Lindsay: So, inspections are so crucial. And I think that’s one of the best things that’s a service that a property manager can provide. The key things to check for that we really look at are caulking around tubs, sinks, showers.
We just had a situation where the tenant’s children were not closing the shower curtain when they’d shower. And the caulking had deteriorated probably from getting so much water on it over time.
And then, we ended up finding that the water was getting underneath the vinyl flooring and creating some sub-floor issues. And it was a second story, so that can cause more issues to the downstairs.
Karen: Oh, yeah, definitely.
Lindsay: So, really caulking, smoke alarms, carbon monoxide (especially this time of year, there’s a lot more fires in this time of year. So make sure those rae working).
Lindsay: And then, let’s see what are some other big ones. Yeah, check your skylights. Check that the windows are caulked around the inside to make sure that you don’t have water coming in.
Karen: How often do you inspect a property for a client.
Lindsay: We do it twice a year. We typically do it in the spring, and then the fall. Those are kind of good seasons in Central Oregon to be checking things. But I do encourage, if an owner has a property management company, that they’re asking and they’re requesting that the home be inspected. I think sometimes people get busy, and they get deferred. So just make sure you’re staying on top of your company, that they’re doing it.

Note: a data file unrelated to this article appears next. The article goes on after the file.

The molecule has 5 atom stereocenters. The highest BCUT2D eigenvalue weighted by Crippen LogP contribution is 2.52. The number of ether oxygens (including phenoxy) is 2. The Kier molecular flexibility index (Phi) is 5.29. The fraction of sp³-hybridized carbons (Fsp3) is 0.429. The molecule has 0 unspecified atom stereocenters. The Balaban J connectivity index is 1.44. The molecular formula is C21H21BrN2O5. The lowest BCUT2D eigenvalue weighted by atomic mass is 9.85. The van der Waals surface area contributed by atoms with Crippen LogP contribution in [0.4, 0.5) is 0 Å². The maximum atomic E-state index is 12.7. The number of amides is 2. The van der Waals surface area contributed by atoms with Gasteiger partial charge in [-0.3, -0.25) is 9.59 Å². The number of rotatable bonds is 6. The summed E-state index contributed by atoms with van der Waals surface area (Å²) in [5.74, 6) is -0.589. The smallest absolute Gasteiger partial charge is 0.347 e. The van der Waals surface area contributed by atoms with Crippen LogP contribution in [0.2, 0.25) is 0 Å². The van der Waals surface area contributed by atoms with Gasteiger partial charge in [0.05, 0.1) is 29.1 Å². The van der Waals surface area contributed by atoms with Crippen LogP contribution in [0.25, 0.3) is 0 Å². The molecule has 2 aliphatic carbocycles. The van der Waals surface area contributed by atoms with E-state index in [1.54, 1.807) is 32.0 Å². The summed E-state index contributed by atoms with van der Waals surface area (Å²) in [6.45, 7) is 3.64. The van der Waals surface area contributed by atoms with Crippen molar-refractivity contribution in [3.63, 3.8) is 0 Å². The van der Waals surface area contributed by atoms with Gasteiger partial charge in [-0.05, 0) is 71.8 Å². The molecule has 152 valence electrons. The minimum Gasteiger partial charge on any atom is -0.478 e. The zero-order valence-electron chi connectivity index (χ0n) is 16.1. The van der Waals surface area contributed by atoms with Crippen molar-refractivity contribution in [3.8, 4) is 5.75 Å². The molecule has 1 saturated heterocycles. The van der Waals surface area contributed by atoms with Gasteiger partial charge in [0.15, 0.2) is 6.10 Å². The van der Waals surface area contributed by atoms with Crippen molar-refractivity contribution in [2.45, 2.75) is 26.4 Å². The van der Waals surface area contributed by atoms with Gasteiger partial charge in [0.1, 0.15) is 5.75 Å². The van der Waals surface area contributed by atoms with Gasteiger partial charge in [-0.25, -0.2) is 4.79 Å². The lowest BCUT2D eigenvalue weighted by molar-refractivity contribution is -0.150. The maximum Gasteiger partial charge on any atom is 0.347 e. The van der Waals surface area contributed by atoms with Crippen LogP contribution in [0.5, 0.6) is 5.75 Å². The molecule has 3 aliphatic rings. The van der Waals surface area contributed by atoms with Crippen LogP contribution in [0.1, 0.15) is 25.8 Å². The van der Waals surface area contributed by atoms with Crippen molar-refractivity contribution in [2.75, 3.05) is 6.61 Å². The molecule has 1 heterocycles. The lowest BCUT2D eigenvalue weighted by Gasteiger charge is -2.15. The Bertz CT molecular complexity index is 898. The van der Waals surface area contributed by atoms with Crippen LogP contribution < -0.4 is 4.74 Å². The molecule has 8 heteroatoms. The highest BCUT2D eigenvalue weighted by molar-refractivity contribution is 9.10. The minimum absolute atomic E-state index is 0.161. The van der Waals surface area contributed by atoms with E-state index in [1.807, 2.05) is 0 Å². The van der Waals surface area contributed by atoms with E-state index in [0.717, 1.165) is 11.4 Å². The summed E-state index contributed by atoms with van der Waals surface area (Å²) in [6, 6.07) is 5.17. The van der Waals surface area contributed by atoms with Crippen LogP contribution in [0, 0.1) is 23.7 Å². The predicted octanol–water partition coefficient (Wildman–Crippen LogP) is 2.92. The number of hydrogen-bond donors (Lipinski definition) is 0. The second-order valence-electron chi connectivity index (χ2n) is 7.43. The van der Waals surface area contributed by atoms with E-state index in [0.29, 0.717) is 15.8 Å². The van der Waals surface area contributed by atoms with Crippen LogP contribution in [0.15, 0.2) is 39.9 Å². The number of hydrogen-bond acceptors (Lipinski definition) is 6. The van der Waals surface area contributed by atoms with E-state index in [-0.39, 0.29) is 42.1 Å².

Karen: Sure! Now, do you recommend things like getting the HVAC service? I know in my case, the story that I told in the beginning of the program, my buyers were from out of state. And so, they’re a little bit disconnected.
So, when you do have clients like that, do you have a checklist for them, like, “This is what needs to happen.”
Lindsay: Yeah! And that kind of leads in more seasonal stuff. But yes, you want to make sure that your drains are all draining property. Things like that are happening.
Furnace is a big one. You want to make sure that furnace filter is getting changed.